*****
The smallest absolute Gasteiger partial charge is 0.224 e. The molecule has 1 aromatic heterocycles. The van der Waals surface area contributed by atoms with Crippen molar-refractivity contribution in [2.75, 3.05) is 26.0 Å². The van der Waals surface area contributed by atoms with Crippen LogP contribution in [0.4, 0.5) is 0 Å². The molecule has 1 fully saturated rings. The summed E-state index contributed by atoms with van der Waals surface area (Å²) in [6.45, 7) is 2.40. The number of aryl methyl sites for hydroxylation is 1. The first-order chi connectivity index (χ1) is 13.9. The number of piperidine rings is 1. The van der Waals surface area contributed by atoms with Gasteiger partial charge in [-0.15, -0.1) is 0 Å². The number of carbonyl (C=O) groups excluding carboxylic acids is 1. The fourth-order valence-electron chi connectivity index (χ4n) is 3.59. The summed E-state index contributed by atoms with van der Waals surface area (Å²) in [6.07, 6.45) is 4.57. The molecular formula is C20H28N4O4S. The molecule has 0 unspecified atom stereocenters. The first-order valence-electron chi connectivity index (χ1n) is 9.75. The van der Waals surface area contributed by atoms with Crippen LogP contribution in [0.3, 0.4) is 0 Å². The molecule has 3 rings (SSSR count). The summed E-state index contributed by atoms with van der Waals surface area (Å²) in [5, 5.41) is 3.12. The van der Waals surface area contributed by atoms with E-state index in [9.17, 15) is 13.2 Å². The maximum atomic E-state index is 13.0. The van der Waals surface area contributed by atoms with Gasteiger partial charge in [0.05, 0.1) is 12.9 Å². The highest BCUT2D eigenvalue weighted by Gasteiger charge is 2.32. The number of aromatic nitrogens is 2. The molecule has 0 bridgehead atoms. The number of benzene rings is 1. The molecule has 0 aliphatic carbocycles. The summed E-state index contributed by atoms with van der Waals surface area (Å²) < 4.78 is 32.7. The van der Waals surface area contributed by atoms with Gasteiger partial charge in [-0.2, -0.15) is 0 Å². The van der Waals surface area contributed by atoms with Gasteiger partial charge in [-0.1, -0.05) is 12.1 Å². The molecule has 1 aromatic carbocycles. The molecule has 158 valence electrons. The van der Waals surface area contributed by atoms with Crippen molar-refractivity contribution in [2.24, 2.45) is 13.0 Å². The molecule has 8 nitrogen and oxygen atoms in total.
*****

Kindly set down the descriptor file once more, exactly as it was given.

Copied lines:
The smallest absolute Gasteiger partial charge is 0.224 e. The molecule has 1 aromatic heterocycles. The van der Waals surface area contributed by atoms with Crippen molar-refractivity contribution in [2.75, 3.05) is 26.0 Å². The van der Waals surface area contributed by atoms with Crippen LogP contribution in [0.4, 0.5) is 0 Å². The molecule has 1 fully saturated rings. The summed E-state index contributed by atoms with van der Waals surface area (Å²) in [6.45, 7) is 2.40. The number of aryl methyl sites for hydroxylation is 1. The first-order chi connectivity index (χ1) is 13.9. The number of piperidine rings is 1. The van der Waals surface area contributed by atoms with Gasteiger partial charge in [-0.15, -0.1) is 0 Å². The number of carbonyl (C=O) groups excluding carboxylic acids is 1. The fourth-order valence-electron chi connectivity index (χ4n) is 3.59. The summed E-state index contributed by atoms with van der Waals surface area (Å²) in [6.07, 6.45) is 4.57. The molecular formula is C20H28N4O4S. The molecule has 0 unspecified atom stereocenters. The first-order valence-electron chi connectivity index (χ1n) is 9.75. The van der Waals surface area contributed by atoms with Crippen LogP contribution in [0.3, 0.4) is 0 Å². The molecule has 3 rings (SSSR count). The summed E-state index contributed by atoms with van der Waals surface area (Å²) in [5, 5.41) is 3.12. The van der Waals surface area contributed by atoms with E-state index in [9.17, 15) is 13.2 Å². The maximum atomic E-state index is 13.0. The van der Waals surface area contributed by atoms with Gasteiger partial charge in [0.05, 0.1) is 12.9 Å². The highest BCUT2D eigenvalue weighted by Gasteiger charge is 2.32. The number of aromatic nitrogens is 2. The molecule has 0 bridgehead atoms. The number of benzene rings is 1. The molecule has 0 aliphatic carbocycles. The summed E-state index contributed by atoms with van der Waals surface area (Å²) < 4.78 is 32.7. The van der Waals surface area contributed by atoms with Gasteiger partial charge in [-0.2, -0.15) is 0 Å². The van der Waals surface area contributed by atoms with Gasteiger partial charge in [-0.1, -0.05) is 12.1 Å². The molecule has 1 aromatic carbocycles. The molecule has 158 valence electrons. The van der Waals surface area contributed by atoms with Crippen molar-refractivity contribution in [2.24, 2.45) is 13.0 Å². The molecule has 8 nitrogen and oxygen atoms in total.